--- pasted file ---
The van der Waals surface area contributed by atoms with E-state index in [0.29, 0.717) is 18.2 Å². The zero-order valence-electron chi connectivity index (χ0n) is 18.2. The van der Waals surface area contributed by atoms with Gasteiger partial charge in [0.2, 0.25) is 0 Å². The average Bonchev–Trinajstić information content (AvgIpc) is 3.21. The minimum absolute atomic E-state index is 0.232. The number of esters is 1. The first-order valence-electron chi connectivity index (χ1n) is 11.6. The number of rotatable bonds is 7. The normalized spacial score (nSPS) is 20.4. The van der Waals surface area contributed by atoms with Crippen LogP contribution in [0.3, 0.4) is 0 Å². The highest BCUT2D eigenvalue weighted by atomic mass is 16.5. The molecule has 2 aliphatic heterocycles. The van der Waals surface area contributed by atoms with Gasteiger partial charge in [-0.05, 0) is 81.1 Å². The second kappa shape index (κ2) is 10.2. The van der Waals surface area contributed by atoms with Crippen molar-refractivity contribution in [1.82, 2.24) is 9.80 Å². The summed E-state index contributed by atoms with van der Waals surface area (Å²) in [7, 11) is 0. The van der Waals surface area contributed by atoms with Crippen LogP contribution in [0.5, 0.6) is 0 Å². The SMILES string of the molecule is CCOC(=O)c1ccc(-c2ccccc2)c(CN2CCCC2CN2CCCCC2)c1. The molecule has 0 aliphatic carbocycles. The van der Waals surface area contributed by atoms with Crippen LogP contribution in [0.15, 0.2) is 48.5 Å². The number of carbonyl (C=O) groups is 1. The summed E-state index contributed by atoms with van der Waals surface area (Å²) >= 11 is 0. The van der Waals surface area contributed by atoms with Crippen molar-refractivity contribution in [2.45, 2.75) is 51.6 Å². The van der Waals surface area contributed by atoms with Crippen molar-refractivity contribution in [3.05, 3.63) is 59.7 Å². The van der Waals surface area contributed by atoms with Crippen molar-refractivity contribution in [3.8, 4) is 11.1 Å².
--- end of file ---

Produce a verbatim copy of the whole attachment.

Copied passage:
The van der Waals surface area contributed by atoms with E-state index in [0.29, 0.717) is 18.2 Å². The zero-order valence-electron chi connectivity index (χ0n) is 18.2. The van der Waals surface area contributed by atoms with Gasteiger partial charge in [0.2, 0.25) is 0 Å². The average Bonchev–Trinajstić information content (AvgIpc) is 3.21. The minimum absolute atomic E-state index is 0.232. The number of esters is 1. The first-order valence-electron chi connectivity index (χ1n) is 11.6. The number of rotatable bonds is 7. The normalized spacial score (nSPS) is 20.4. The van der Waals surface area contributed by atoms with Crippen LogP contribution in [0.3, 0.4) is 0 Å². The highest BCUT2D eigenvalue weighted by atomic mass is 16.5. The molecule has 2 aliphatic heterocycles. The van der Waals surface area contributed by atoms with Gasteiger partial charge in [-0.05, 0) is 81.1 Å². The second kappa shape index (κ2) is 10.2. The van der Waals surface area contributed by atoms with Crippen molar-refractivity contribution in [1.82, 2.24) is 9.80 Å². The summed E-state index contributed by atoms with van der Waals surface area (Å²) in [7, 11) is 0. The van der Waals surface area contributed by atoms with Crippen LogP contribution in [0.5, 0.6) is 0 Å². The SMILES string of the molecule is CCOC(=O)c1ccc(-c2ccccc2)c(CN2CCCC2CN2CCCCC2)c1. The molecule has 0 aliphatic carbocycles. The van der Waals surface area contributed by atoms with Crippen LogP contribution in [0.15, 0.2) is 48.5 Å². The number of carbonyl (C=O) groups is 1. The summed E-state index contributed by atoms with van der Waals surface area (Å²) >= 11 is 0. The van der Waals surface area contributed by atoms with Crippen molar-refractivity contribution in [2.45, 2.75) is 51.6 Å². The van der Waals surface area contributed by atoms with Crippen molar-refractivity contribution in [3.05, 3.63) is 59.7 Å². The van der Waals surface area contributed by atoms with Crippen molar-refractivity contribution in [3.8, 4) is 11.1 Å².